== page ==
Post by Neil Verma, Northwestern University
In her 2013 book Listening Publics, Kate Lacey points out a contradiction in listening habits arising out of the proliferation of podcasts and other programs born in the digital space. On the one hand, listeners experience radio in perhaps more personalized ways than they did in the past, listening to what they want and when they want, often in the micro-airspace of a personal device. On the other hand, these same listeners represent their acts of listening to others through social media much more readily and broadly than did listeners in the past (p. 154).
Our listening acts are thus simultaneously both less “in public” and more so, while becoming far more available to monitoring by a variety of entities clamoring for every crumb of data on audience preferences and behaviors.
The good news is that this contradiction suggests that despite the insularity of their sonic lives, there remains a persistent desire within many people to listen together, if only virtually. Lacey points to the rise of curated listening events, which have expanded quite a bit in the years since her book was published. Note the upcoming Cast Party bringing podcast shows to film theaters, recent RadioLoveFest at the Brooklyn Academy of Music (BAM), and the ongoing events of the Third Coast International Audio Festival. Although it’s not really new, listening together without visual stimulus still feels unusual, like an experiment in experience. By liberating publics and concentrating them, providing a paradoxical collectivity and anti-sociality at once, group podcast listening is full of possibilities, although it is unclear what they are and how to harness them.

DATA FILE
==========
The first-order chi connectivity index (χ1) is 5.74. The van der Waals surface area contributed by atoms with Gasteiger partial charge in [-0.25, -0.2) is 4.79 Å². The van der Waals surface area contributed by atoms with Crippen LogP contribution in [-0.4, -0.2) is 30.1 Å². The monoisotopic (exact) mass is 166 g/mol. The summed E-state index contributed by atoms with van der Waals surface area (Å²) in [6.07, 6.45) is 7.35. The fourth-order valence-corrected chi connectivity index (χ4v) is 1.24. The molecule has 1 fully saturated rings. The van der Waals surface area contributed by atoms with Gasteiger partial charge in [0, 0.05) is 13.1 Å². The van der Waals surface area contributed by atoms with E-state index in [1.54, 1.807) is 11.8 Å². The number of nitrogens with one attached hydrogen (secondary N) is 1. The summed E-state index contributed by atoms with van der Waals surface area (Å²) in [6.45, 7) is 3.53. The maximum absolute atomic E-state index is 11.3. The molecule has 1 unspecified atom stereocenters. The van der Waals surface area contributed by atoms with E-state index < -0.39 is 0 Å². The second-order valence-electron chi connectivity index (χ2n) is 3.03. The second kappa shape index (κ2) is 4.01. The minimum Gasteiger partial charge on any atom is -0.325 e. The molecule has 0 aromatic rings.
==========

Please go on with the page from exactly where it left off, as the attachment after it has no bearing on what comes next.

In this post, I’d like to think about the classroom as a space in which to find out more about that. While we have opportunities to use public and virtual spaces to promote collective listening (this was the premise of my #WOTW75 project in 2013), and some of the most experimental thinking about podcasting is taking place online (see Sounding Out!’s Everything Sounds piece, Cynthia Meyers’s study of podcast business, and Jason Mittell’s coverage of Serial), it’s in classrooms where we can really “do” collective listening in a unique way. Unlike listeners in online groups, movie theaters, museums, and festivals, those in classrooms host critique without seeming to undermine community. Moreover, they benefit from a tremendous power that even educators themselves often undervalue: by meeting again and again, classroom listening enables conversations to grow, as the listening we do alone becomes the listening we do together.
According to this reasoning, teaching classes on podcasting isn’t just a new idea to attract students – although it does – but also a way of knowing the form of the podcast anew. In other words, podagogy (a word I didn’t make up, swear) is just as necessary to the current task of inventing podcast studies as it is to the task of applying it.
I recently had a chance to experiment with this in a course I taught on “Podcasting and New Audio,” which focused on narrative-driven podcasts in historical context. Broken into three sections – “What is a Podcast?,” “Possible Histories the Podcast,” and “Formal Problems / Critical Strategies” – the course gave opportunities for complicating student understanding of shows that many already knew well. By teaching Radiolab’s “Space” alongside a week on the history of sound art, for instance, we could rethink this show on discovery along lines suggested by conceptual art. Combining Serial with Carlo Ginzburg’s essay on the history of conjecture, we dug into the show’s hermeneutics, considering the way the narration approaches “evidence” with boundless suspicion while also providing listeners with sonic details that work as “clues,” offering seemingly privileged windows into meaning, like tracks in the snow.